She ran to the truck and came back with two dreadful maps. General maps of California seldom show the small roads people must use to get around in the area where I work. One map was barely adequate, and I pointed out the tiny lines representing the roads they needed to follow.

I give the couple props for actually having maps and a general idea of how to use them. However, I don’t understand people who tow such big rigs on unfamiliar mountain roads with no plans for where to park for the night and only a vague idea of how to get where the want to go.

Once I’d give them ideas of where to camp and directions to where they wanted to go, the man asked if they could park and walk the trail. The overflow lot was mostly empty, so I said yes, but told him he’d have to back the trailer in between a sign and a log. He said I could help him back up so he wouldn’t hit the sign. Ummmm, no.

I said, She (indicating the Latino woman traveling with him) can help you back up.

He muttered something about her being too nervous, but after I collected the $5 parking fee, I busied myself with preparations for scrubbing pit toilets. I did not want the responsibility of telling the man how he should back up his shiny, new, unscratched, undented, mulit-thousand-dollar-probably-owed-to-the-bank recreational vehicle. Besides, he and his passenger lady needed to learn to work as a team.

I cleaned the back toilets first. When I returned to the front of the campground, the truck and 5th wheel were parked in the overflow area and the couple was gone, off to the trail, I suppose.

I scrubbed the front toilets, then positioned folding road work barricades in front of both doors, in hopes of keeping visitors out. I didn’t want anyone slipping on the wet floors, and I didn’t want anyone tracking dirt onto my clean floors.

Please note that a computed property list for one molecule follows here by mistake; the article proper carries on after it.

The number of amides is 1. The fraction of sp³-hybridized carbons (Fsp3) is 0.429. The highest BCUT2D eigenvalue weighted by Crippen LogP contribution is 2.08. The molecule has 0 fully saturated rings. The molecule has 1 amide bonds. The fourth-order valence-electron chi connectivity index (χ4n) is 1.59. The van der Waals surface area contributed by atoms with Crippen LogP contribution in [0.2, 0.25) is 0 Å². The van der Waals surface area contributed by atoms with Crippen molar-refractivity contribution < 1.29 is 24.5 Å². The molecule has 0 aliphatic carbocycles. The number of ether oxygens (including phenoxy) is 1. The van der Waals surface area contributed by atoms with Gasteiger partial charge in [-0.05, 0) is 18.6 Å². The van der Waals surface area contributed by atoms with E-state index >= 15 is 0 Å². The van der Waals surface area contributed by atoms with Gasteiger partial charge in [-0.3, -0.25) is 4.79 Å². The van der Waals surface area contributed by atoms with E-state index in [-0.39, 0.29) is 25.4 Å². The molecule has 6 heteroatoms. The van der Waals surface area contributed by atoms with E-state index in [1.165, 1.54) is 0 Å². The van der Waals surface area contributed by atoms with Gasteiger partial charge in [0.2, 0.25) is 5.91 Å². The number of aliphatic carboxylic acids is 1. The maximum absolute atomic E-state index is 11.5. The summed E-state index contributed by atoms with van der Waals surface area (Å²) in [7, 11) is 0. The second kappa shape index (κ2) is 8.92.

I finished up my chores and climbed into the van to drive to my campground where I still had four pit toilets to scrub. As I approached the campground gate, I saw the couple of the 5th wheel approaching the obviously closed restrooms.

The man gestured to the barricade in front of the men’s restroom with a look on his face that clearly said, WTF?

I’m sorry, I called from my small side window, those restrooms are closed! The restrooms in the parking lot next door are open.

Or go use the one in your big shiny 5th wheel, I muttered under my breath.

About Blaize Sun

I live in my van, which makes me a rubber tramp. I like to see places I've never seen before, and I like to visit the places I love again and again. I like to play with color. I make collages and hemp jewelry and cheerful winter hats. I take photographs and (sometimes, not in a long time) write poetry. All of those things make me an artist. Although I like to spread joy and to make people laugh, my wit can be sharp. I try to stay positives in all situations, to find the goodness in all people. But I often feel compelled to point out bullshit when I smell it. I like to have fun, to dance, to eat yummy food, to sit by a fire and share stories. I want to know what people hold dear and important, not just make surface small talk. This blog is a way for me to share stories. This blog is made up of my stories, rants, and observations, as well as my photographs.

6 Responses »

  1. Jeeeezzzz. I would never choose a public toilet over my own. I can’t imagine anyone wanting to do that. On a good note just think of the patience this job is teaching you.

    • Some people want to save room in their holding tanks so they have to dump less.

      Also, is it maybe difficult to use the toilet in a trailer that is hooked to the truck and not leveled? I don’t know much about camper trailers, but that was one idea I had when I tried to cut the man a little slack.

  2. LOL! I don’t know if a job like that teaches you patience, or if it teaches you that you never want a job like that again! MY last job had three or four different owners in the seven years I worked there, all of them were nasty, and the last one was psychopathic. It taught me that I never want to have to work for anyone ever again!

    The guy with the 5th wheel sounds like an adult spoiled brat, and there are waaaaaay too many of those around.